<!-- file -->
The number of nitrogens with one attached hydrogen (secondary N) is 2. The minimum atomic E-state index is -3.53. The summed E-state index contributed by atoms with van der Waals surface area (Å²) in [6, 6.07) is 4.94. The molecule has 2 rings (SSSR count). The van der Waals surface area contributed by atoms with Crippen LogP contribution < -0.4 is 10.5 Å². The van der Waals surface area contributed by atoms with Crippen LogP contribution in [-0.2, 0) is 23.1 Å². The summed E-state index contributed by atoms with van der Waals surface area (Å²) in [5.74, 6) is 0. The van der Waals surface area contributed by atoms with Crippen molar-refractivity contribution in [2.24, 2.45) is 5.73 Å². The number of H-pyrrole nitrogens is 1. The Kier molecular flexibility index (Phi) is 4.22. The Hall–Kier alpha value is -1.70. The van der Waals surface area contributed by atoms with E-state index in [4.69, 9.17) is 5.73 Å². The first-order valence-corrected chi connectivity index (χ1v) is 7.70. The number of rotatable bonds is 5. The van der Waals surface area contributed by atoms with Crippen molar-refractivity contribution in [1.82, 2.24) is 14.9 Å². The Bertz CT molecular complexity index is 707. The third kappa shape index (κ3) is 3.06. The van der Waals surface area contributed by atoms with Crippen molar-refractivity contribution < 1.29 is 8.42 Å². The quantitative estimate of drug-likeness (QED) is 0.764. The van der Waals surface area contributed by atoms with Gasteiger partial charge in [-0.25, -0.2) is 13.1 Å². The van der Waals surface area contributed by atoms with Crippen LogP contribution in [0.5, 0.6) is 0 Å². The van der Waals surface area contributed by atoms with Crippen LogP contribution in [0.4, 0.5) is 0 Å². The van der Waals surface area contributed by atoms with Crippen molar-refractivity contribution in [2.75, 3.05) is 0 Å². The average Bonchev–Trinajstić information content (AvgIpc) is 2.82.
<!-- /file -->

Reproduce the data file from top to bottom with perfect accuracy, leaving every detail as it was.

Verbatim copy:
The number of nitrogens with one attached hydrogen (secondary N) is 2. The minimum atomic E-state index is -3.53. The summed E-state index contributed by atoms with van der Waals surface area (Å²) in [6, 6.07) is 4.94. The molecule has 2 rings (SSSR count). The van der Waals surface area contributed by atoms with Crippen LogP contribution < -0.4 is 10.5 Å². The van der Waals surface area contributed by atoms with Crippen LogP contribution in [-0.2, 0) is 23.1 Å². The summed E-state index contributed by atoms with van der Waals surface area (Å²) in [5.74, 6) is 0. The van der Waals surface area contributed by atoms with Crippen molar-refractivity contribution in [2.24, 2.45) is 5.73 Å². The number of H-pyrrole nitrogens is 1. The Kier molecular flexibility index (Phi) is 4.22. The Hall–Kier alpha value is -1.70. The van der Waals surface area contributed by atoms with E-state index in [4.69, 9.17) is 5.73 Å². The first-order valence-corrected chi connectivity index (χ1v) is 7.70. The number of rotatable bonds is 5. The van der Waals surface area contributed by atoms with Crippen molar-refractivity contribution in [1.82, 2.24) is 14.9 Å². The Bertz CT molecular complexity index is 707. The third kappa shape index (κ3) is 3.06. The van der Waals surface area contributed by atoms with Crippen molar-refractivity contribution < 1.29 is 8.42 Å². The quantitative estimate of drug-likeness (QED) is 0.764. The van der Waals surface area contributed by atoms with Gasteiger partial charge in [-0.25, -0.2) is 13.1 Å². The van der Waals surface area contributed by atoms with Crippen LogP contribution in [0.5, 0.6) is 0 Å². The van der Waals surface area contributed by atoms with Crippen LogP contribution in [0.4, 0.5) is 0 Å². The van der Waals surface area contributed by atoms with Crippen molar-refractivity contribution in [2.75, 3.05) is 0 Å². The average Bonchev–Trinajstić information content (AvgIpc) is 2.82.